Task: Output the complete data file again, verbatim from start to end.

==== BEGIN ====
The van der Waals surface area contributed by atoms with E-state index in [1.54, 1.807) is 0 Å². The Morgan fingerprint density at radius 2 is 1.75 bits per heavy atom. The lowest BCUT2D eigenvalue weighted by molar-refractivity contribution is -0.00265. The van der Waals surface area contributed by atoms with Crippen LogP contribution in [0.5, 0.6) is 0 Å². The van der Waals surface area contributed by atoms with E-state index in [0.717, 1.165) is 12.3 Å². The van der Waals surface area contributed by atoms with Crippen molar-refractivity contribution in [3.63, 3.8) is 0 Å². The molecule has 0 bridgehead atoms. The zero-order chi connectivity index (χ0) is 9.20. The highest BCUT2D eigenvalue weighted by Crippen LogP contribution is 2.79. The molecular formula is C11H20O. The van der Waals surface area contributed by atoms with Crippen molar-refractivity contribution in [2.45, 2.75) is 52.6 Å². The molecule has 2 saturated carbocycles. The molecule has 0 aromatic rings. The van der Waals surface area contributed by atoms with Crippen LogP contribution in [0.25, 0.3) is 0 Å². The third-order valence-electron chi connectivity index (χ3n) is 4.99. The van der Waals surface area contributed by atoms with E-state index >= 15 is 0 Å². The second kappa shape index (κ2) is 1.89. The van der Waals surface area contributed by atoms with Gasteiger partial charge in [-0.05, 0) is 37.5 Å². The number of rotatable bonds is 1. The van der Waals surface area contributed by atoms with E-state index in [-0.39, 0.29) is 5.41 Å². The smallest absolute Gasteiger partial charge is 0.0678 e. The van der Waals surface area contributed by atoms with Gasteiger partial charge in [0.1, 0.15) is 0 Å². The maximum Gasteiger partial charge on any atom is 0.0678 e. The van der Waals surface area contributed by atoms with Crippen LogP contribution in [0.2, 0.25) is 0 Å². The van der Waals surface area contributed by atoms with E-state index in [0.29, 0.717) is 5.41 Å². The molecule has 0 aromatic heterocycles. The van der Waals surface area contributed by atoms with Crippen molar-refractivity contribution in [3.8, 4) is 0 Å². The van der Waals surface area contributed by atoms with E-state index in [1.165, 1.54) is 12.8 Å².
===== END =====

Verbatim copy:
The van der Waals surface area contributed by atoms with E-state index in [1.54, 1.807) is 0 Å². The Morgan fingerprint density at radius 2 is 1.75 bits per heavy atom. The lowest BCUT2D eigenvalue weighted by molar-refractivity contribution is -0.00265. The van der Waals surface area contributed by atoms with Crippen LogP contribution in [0.5, 0.6) is 0 Å². The van der Waals surface area contributed by atoms with E-state index in [0.717, 1.165) is 12.3 Å². The van der Waals surface area contributed by atoms with Crippen molar-refractivity contribution in [3.63, 3.8) is 0 Å². The molecule has 0 bridgehead atoms. The zero-order chi connectivity index (χ0) is 9.20. The highest BCUT2D eigenvalue weighted by Crippen LogP contribution is 2.79. The molecular formula is C11H20O. The van der Waals surface area contributed by atoms with Crippen molar-refractivity contribution in [2.45, 2.75) is 52.6 Å². The molecule has 2 saturated carbocycles. The molecule has 0 aromatic rings. The van der Waals surface area contributed by atoms with Crippen LogP contribution in [0.25, 0.3) is 0 Å². The third-order valence-electron chi connectivity index (χ3n) is 4.99. The van der Waals surface area contributed by atoms with E-state index >= 15 is 0 Å². The second kappa shape index (κ2) is 1.89. The van der Waals surface area contributed by atoms with Gasteiger partial charge in [-0.05, 0) is 37.5 Å². The number of rotatable bonds is 1. The van der Waals surface area contributed by atoms with E-state index in [-0.39, 0.29) is 5.41 Å². The smallest absolute Gasteiger partial charge is 0.0678 e. The van der Waals surface area contributed by atoms with Gasteiger partial charge in [0.1, 0.15) is 0 Å². The maximum Gasteiger partial charge on any atom is 0.0678 e. The van der Waals surface area contributed by atoms with Crippen LogP contribution in [0.2, 0.25) is 0 Å². The van der Waals surface area contributed by atoms with E-state index in [0.29, 0.717) is 5.41 Å². The molecule has 0 aromatic heterocycles. The van der Waals surface area contributed by atoms with Crippen molar-refractivity contribution in [3.8, 4) is 0 Å². The van der Waals surface area contributed by atoms with E-state index in [1.165, 1.54) is 12.8 Å².